The crews that operate AMHS ships are becoming extremely demoralized. Merchant mariners are in short supply world wide. American sailors are highly sought after. If you lose these people, you will never get them back, somehow they need to be reassured that they will continue to have their jobs . Time is of the essence to do this!Submitted: February 17, 2019
I am a commuter who works in Valdez and lives in Anchorage. there are many others like myself in Valdez. My schedule has me starting work Tuesday at 5:30am (5:30 pm Tuesday for night shift) and getting off after a week or two of work on Monday at 5:30pm (5:30am Tuesday for night shift). Why doesn't the ferry cater to shift workers in Valdez? why are the ferry dates set for the days they are? To fly to Valdez it costs on average $184-$124, to drive it is maybe $60 in gas and the painful 5+ hour drive. The ferry has the ability to cater to commuters and fails admirably.
Things to correct to cater to Valdez Marine Terminal shift workers.
Valdez to Whittier: Leave earlier, leave on Wednesday. By the normal departure of 11 am I would already be back in anchorage. Try leaving around 7-8am on a Wednesday, Valdez-Whittier. This departure time would allow even the night shift to catch the ferry.
Whittier to Valdez: Leave later, leave on Monday. Leaving around 1-2pm would give me more time in Anchorage with family, making me want to take the ferry.
Important: cater to shift workers, have a discounted commuter price for those who take the ferry system X amount of times per year or more. I drive back and forth on average every other week as i work a 2&2, other people work a 1&1 schedule or a mix. This means a commuter could potentially ride the ferry 28-56 times a year (one way)! if you had even 20 dedicated commuters (more than that work here at the VMT) you would have 560-1,120 additional riders annually ($112,000 - $224,000 @$200 a ride, as my coworker said $200's not bad). As of now I can guarantee you 0% of Valdez commuters are using the ferry system due to the days you travel.
At $200 I would use the ferry system roughly 40% of the time.
at $150 I would use the ferry system %80 of the time, which is my personal max. As at times I stay in Valdez for OT or fishing if the weather is nice August.
Submitted: February 07, 2019
First & foremost, there needs to a dedication to customer service on the part of Alaska State Goverrnment & Ferry Management. My experiences with dozens of the actual service providers was excellent, they seem committed to customer service. Telephone information & reservatons, Depot office workers & ticketing agents, ticket takers, luggage handlers, passneger & vehicle loading & offloading, on board crew & services, all of these were excellent.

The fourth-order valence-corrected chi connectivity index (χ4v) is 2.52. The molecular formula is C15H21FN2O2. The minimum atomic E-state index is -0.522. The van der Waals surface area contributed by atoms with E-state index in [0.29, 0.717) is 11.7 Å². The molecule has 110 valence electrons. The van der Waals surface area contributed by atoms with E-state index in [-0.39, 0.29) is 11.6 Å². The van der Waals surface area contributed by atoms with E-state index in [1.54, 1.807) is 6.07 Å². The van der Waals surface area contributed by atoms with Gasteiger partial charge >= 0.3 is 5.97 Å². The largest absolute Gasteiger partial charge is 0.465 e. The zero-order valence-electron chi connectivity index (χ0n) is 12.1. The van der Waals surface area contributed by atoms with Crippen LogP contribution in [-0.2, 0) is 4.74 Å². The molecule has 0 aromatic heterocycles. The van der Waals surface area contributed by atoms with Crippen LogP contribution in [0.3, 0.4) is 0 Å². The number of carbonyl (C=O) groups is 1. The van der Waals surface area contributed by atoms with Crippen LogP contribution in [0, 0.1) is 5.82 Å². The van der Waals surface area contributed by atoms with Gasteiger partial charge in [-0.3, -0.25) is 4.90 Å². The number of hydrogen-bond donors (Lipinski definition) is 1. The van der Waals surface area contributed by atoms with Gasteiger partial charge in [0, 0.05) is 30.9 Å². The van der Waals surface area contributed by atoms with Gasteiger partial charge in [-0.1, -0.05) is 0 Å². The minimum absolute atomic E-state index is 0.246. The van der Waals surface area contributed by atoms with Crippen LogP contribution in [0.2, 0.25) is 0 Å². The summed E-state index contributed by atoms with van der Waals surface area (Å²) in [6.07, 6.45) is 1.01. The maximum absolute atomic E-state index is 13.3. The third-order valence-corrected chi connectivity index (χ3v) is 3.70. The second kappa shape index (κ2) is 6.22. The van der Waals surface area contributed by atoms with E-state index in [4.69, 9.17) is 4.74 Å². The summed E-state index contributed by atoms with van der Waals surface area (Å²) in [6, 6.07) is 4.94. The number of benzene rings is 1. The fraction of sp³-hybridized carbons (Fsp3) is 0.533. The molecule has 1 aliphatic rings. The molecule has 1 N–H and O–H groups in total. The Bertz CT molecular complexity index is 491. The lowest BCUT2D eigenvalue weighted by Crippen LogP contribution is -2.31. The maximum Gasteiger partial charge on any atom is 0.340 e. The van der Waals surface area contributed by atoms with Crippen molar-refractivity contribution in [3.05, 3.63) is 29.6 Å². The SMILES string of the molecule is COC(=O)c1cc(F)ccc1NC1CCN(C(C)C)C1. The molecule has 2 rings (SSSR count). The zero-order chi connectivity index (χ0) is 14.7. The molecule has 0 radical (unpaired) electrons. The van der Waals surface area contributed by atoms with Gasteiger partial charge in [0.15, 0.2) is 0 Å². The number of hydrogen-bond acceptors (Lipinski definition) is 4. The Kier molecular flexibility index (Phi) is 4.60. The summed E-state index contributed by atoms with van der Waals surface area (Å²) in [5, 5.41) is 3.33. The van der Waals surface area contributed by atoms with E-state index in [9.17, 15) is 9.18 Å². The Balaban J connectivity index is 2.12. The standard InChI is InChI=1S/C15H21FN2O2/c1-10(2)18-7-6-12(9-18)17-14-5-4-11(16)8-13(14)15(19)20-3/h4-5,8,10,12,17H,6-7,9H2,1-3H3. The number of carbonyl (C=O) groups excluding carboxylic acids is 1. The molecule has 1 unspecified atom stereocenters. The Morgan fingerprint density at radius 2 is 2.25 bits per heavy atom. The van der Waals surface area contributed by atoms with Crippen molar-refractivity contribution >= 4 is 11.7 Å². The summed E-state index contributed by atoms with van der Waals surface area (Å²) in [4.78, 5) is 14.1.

However, it was readily apparent that State Government & Managers, including fiscal decision-makers in the State Legislaure & Governor's Office, have woefully failed to provide AMHS & its dedicated staff with adequate resources to provide safe, reliable & enjoyable services. This failure can only be rectified with additional funding for capital & operating expenses.
1. Existing ferries, particularly the original 1960s-70s ships, must be replaced or completely refurbished, preferably meeting the standards of today's modern "Fast ferries." There must also be a sufficient number of vessles so that if one must go out of service for days or weeks, another is readily available to fill in as necessary. Airlines do this, railroads do this, other ferry lines do this, AMHS can do this!
Reliability & dependability mus be a priority!
2. Given the tremendous amount of sales, hotel stays, income (both personal & business), & derivative revenues that are generated by AMHS & its passengers, a significant portion of all such revenues should be dedicated to AMHS, including hotel taxes, sales taxes, etc. In addition, to the extent that oil & petroleum based royalties & revenues are used to support State & local government, a percentage of these should also be dedicated to AMHS.
3. Reinstate the evening lounges on multi-day routes. These would provide an entertainment & socialization venue while providing an additional revenue source for AMHS.
4. All dock & mooring facilities available to cruise ships should be available to AMHS at no or low cost. The coastal waters & tidelands are historically public assets owned & controlled by the states; they should not be used as private fiefdoms to the exclusion of AMHS.
As but one example, AMHS customers disembarking at Juneau or Ketchikan should not be left 13 or 3 miles from those cities while cruise ships dock at the city centers. Furthermore, if there are AMHS operational reasons for disembarking away from town, then AMHS should bear some responsibility for the safety of its customers, by arranging for some transportation to town other than a $30 taxi ride each way.
5. Consider partnering with the local governments, private businesses, & the Alaska Railroad, selling trip packages that encompass both the Marine Highway & the Railroad.
In short, AMHS is a wonderful public asset that the State should whole-heartedly recognize, embrace, encourage, expand & support in every possible way.Submitted: September 22, 2018